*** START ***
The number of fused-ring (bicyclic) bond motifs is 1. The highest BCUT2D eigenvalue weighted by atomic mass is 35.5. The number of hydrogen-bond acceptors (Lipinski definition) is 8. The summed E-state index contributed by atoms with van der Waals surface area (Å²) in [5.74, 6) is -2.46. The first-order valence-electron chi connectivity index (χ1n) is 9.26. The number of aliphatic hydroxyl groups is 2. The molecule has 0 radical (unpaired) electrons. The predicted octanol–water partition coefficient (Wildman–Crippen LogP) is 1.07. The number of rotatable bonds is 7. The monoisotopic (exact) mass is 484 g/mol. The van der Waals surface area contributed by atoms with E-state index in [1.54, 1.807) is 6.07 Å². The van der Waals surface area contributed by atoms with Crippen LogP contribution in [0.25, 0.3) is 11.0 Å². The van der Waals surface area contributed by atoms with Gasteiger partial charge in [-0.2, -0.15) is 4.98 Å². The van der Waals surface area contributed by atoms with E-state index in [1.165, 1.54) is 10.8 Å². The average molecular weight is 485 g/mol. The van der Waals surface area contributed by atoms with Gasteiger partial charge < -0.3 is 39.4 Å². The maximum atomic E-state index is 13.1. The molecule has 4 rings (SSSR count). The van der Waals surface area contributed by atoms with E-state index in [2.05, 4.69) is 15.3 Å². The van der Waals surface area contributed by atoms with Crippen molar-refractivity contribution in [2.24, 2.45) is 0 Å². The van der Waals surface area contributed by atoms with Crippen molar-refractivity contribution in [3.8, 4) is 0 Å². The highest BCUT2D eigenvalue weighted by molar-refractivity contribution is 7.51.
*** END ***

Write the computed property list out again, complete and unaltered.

The number of fused-ring (bicyclic) bond motifs is 1. The highest BCUT2D eigenvalue weighted by atomic mass is 35.5. The number of hydrogen-bond acceptors (Lipinski definition) is 8. The summed E-state index contributed by atoms with van der Waals surface area (Å²) in [5.74, 6) is -2.46. The first-order valence-electron chi connectivity index (χ1n) is 9.26. The number of aliphatic hydroxyl groups is 2. The molecule has 0 radical (unpaired) electrons. The predicted octanol–water partition coefficient (Wildman–Crippen LogP) is 1.07. The number of rotatable bonds is 7. The monoisotopic (exact) mass is 484 g/mol. The van der Waals surface area contributed by atoms with E-state index in [1.54, 1.807) is 6.07 Å². The van der Waals surface area contributed by atoms with Crippen LogP contribution in [0.25, 0.3) is 11.0 Å². The van der Waals surface area contributed by atoms with Gasteiger partial charge in [-0.2, -0.15) is 4.98 Å². The van der Waals surface area contributed by atoms with E-state index in [1.165, 1.54) is 10.8 Å². The average molecular weight is 485 g/mol. The van der Waals surface area contributed by atoms with Gasteiger partial charge < -0.3 is 39.4 Å². The maximum atomic E-state index is 13.1. The molecule has 4 rings (SSSR count). The van der Waals surface area contributed by atoms with E-state index in [2.05, 4.69) is 15.3 Å². The van der Waals surface area contributed by atoms with Crippen molar-refractivity contribution in [2.24, 2.45) is 0 Å². The van der Waals surface area contributed by atoms with Crippen molar-refractivity contribution in [3.8, 4) is 0 Å². The highest BCUT2D eigenvalue weighted by molar-refractivity contribution is 7.51.